At the time of this writing, it is not clear whether the federal government will go forward with its plan to delete the marriage questions from the ACS. Irrespective of the outcome, this decision can be viewed as evidence of a retreat on the part of the federal government from supporting research on couple relationships. About 15 years ago, for example, the National Institute of Mental Health discontinued funding for research on interventions for improving couple outcomes. More recently, the Eunice Kennedy Shriver National Institute of Child Health and Human Development discontinued funding for research on couple education and interventions related to relationship quality, marriage, and divorce. As a result of these and other decisions, scholars are finding it increasingly difficult to obtain federal funding for research on couples. The situation may get worse in the aftermath of the 2014 election, with some leaders of the new Congressional majority vowing to eliminate all federal funding for social science research.

Divorce continues to be a common feature of our marital system—perhaps more common than we thought. In addition, over 40% of children are born outside of marriage these days, often to partners who choose to cohabit rather than marry. These relationships tend to be fragile, however, and most break up within a few years. Neither the ACS nor the Vital Statistics system count the ending of cohabiting relationships, even those with children. Consequently, both data sources substantially underestimate the overall level of union and family instability in our country. We should be concerned about this picture. Relationship distress and instability increase the risk of emotional, behavioral, and health problems for adults and children and contribute to many of our most serious social problems.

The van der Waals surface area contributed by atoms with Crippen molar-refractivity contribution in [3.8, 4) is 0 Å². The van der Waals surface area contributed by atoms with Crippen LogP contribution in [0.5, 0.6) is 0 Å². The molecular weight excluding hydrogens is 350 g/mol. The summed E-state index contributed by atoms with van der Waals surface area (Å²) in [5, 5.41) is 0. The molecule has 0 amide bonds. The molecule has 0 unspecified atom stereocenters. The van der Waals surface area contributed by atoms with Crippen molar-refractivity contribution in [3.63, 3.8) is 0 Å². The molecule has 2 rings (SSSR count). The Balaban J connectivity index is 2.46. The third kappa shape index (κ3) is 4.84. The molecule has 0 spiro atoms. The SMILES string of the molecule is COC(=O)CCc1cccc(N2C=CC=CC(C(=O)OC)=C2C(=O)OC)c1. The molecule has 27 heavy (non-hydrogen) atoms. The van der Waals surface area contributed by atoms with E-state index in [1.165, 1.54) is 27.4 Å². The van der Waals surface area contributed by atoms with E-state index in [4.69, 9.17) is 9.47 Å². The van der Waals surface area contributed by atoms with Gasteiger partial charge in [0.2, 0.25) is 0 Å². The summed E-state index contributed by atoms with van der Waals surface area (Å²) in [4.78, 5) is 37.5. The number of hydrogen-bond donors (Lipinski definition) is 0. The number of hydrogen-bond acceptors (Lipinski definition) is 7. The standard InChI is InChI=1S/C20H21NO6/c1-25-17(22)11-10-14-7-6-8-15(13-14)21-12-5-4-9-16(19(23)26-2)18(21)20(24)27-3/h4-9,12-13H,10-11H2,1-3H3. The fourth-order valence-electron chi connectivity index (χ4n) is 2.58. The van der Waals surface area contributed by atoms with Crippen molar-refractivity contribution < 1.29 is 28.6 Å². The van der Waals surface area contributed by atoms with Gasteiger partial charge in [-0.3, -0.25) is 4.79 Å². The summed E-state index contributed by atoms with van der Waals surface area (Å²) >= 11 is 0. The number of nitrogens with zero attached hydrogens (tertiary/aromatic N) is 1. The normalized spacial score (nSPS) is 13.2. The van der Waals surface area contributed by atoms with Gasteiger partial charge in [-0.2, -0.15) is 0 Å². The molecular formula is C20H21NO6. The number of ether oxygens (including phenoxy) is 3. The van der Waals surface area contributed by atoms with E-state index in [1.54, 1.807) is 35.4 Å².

Many NCFR members publish research on or conduct interventions with couples. In an era of decreasing funding for research, how will this work continue? Making do with less is one way to deal with conditions of scarcity. But we also need to do a better job of demonstrating the usefulness of studying couples and designing interventions that reduce domestic violence and strengthen relationship quality and stability. One of NCFR's global goals is to "raise the visibility of family research, theory, and practice to policymakers and the general public (global end policy #2 C)." Being more vocal about what we do, and working to create a more supportive environment for family research and practice, should be high priorities for the foreseeable future.